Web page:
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I'm trying to predict a value in R using the predict() function, by passing along variables into the model.

I am getting the following error:

Error in eval(predvars, data, env) : 
  numeric 'envir' arg not of length one

Here is my data frame, name df:

df <- read.table(text = '
     Quarter Coupon      Total
1   "Dec 06"  25027.072  132450574
2   "Dec 07"  76386.820  194154767
3   "Dec 08"  79622.147  221571135
4   "Dec 09"  74114.416  205880072
5   "Dec 10"  70993.058  188666980
6   "Jun 06"  12048.162  139137919
7   "Jun 07"  46889.369  165276325
8   "Jun 08"  84732.537  207074374
9   "Jun 09"  83240.084  221945162
10  "Jun 10"  81970.143  236954249
11  "Mar 06"   3451.248  116811392
12  "Mar 07"  34201.197  155190418
13  "Mar 08"  73232.900  212492488
14  "Mar 09"  70644.948  203663201
15  "Mar 10"  72314.945  203427892
16  "Mar 11"  88708.663  214061240
17  "Sep 06"  15027.252  121285335
18  "Sep 07"  60228.793  195428991
19  "Sep 08"  85507.062  257651399
20  "Sep 09"  77763.365  215048147
21  "Sep 10"  62259.691  168862119', header=TRUE)


str(df)
'data.frame':   21 obs. of  3 variables:
 $ Quarter   : Factor w/ 24 levels "Dec 06","Dec 07",..: 1 2 3 4 5 7 8 9 10 11 ...
 $ Coupon: num  25027 76387 79622 74114 70993 ...
 $ Total: num  132450574 194154767 221571135 205880072 188666980 ...

Code:

model <- lm(df$Total ~ df$Coupon)

> model

Call:
lm(formula = df$Total ~ df$Coupon)

Coefficients:
(Intercept)    df$Coupon  
  107286259         1349 

Now, when I run predict, I get the error I showed above.

> predict(model, df$Total, interval="confidence")
Error in eval(predvars, data, env) : 
  numeric 'envir' arg not of length one

Any idea where I am going wrong?

Thanks

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1 Answer 1

up vote 9 down vote accepted

There are several problems here:

  1. The newdata argument of predict() needs a predictor variable. You should thus pass it values for Coupon, instead of Total, which is the response variable in your model.

  2. The predictor variable needs to be passed in as a named column in a data frame, so that predict() knows what the numbers its been handed represent. (The need for this becomes clear when you consider more complicated models, having more than one predictor variable).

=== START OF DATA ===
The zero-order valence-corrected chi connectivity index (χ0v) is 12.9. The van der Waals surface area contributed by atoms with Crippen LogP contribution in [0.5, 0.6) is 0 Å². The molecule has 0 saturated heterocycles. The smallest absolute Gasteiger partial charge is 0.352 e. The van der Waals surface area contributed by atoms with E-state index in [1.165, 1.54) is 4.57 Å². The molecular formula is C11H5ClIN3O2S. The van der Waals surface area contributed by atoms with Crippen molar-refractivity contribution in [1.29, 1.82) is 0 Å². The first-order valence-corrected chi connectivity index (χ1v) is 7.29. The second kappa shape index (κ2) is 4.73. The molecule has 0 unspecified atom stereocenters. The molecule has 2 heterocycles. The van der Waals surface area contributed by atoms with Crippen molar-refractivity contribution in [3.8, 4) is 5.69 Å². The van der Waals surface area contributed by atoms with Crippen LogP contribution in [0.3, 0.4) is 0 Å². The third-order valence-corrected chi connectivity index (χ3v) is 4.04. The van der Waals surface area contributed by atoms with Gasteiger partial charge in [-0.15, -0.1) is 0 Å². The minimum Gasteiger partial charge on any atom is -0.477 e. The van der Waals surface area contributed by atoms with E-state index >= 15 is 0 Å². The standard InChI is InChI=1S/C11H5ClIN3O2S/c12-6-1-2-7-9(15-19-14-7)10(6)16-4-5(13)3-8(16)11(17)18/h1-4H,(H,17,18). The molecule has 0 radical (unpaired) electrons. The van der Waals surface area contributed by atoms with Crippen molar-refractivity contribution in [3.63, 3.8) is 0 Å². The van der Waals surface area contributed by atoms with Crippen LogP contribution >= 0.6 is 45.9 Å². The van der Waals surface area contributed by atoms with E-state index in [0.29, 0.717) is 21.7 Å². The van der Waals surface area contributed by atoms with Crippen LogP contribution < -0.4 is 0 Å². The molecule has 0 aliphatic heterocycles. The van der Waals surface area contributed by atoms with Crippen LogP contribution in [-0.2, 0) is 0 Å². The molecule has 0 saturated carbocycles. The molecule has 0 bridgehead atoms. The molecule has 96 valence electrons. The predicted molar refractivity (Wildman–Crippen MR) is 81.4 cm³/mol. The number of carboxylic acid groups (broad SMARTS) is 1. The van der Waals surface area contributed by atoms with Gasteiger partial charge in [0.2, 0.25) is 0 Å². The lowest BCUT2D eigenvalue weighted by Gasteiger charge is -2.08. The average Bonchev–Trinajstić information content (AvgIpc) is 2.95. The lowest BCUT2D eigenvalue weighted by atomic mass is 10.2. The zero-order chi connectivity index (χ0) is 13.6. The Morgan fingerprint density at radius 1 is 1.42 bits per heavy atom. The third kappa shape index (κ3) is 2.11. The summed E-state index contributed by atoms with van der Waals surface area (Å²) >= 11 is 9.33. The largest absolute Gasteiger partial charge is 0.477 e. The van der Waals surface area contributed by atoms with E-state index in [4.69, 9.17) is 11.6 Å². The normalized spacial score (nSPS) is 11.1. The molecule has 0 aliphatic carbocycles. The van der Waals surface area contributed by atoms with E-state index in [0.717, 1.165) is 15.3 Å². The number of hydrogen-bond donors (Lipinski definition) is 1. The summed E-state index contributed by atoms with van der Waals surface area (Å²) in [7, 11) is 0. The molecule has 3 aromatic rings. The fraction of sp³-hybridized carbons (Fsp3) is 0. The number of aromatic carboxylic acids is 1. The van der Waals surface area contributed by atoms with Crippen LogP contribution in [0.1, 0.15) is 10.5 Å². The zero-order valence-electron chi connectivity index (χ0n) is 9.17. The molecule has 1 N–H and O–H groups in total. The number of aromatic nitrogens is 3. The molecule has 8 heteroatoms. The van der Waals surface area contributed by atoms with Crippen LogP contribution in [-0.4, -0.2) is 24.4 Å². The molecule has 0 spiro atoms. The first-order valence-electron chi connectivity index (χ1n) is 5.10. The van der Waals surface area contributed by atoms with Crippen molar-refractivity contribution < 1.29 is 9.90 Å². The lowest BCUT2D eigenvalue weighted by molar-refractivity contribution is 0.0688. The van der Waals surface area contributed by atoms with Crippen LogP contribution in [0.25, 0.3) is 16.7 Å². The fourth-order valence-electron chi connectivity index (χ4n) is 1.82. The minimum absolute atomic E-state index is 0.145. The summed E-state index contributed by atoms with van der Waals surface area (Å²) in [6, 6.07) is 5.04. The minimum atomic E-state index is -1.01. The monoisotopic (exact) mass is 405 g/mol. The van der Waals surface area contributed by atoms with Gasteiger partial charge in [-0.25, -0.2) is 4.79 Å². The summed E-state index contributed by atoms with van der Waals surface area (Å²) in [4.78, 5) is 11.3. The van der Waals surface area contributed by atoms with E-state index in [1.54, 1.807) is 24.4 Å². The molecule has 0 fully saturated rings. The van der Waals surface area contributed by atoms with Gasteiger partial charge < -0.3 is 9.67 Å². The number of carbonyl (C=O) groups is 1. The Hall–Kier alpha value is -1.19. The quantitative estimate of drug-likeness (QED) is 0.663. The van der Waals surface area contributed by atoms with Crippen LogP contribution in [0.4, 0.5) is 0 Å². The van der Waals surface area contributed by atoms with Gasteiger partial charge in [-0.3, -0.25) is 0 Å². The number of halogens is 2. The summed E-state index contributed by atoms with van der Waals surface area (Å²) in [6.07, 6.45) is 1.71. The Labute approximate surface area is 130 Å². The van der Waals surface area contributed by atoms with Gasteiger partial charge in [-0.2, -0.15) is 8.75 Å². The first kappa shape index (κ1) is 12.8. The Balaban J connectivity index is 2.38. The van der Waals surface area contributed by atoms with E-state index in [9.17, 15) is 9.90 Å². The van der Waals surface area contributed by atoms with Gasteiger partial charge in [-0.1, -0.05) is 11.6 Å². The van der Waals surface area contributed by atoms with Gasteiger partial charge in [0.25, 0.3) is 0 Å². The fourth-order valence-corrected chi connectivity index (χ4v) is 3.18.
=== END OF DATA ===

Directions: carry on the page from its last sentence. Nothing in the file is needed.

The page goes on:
3. For this to work, your original call should pass df in through the data argument, rather than using it directly in your formula. (This way, the name of the column in newdata will be able to match the name on the RHS of the formula).

With those changes incorporated, this will work:

model <- lm(Total ~ Coupon, data=df)
new <- data.frame(Coupon = df$Coupon)
predict(model, newdata = new, interval="confidence")
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1  
+1 They don't really need to pass the Coupon values from the original data frame. Maybe they really want to predict the response at the values for Total. But those values have to be in something named Coupon so that it matches up with the model. –  joran Jan 26 '12 at 22:41
1  
@joran -- thanks for making that point. Usually you will want to pass in values for Coupon other than those used in fitting the model. And when you do want the predicted values for points in the model, you can just say predict(model, interval="confidence") –  Josh O'Brien Jan 26 '12 at 22:49
    
@JoshO'Brien Thanks for that. Worked like a champ. –  mikebmassey Jan 26 '12 at 22:54
3  
josh: that may not be doing what you think it does! Consider what happens with predict(model, Coupon=NA, interval="confidence") ... –  Hong Ooi Jan 27 '12 at 0:23
    
@HongOoi -- Thanks so much for pointing that out! It's been too long since I've used predict, and I answered too quickly, without checking out a few permutations. Should be fixed now. –  Josh O'Brien Jan 27 '12 at 1:00

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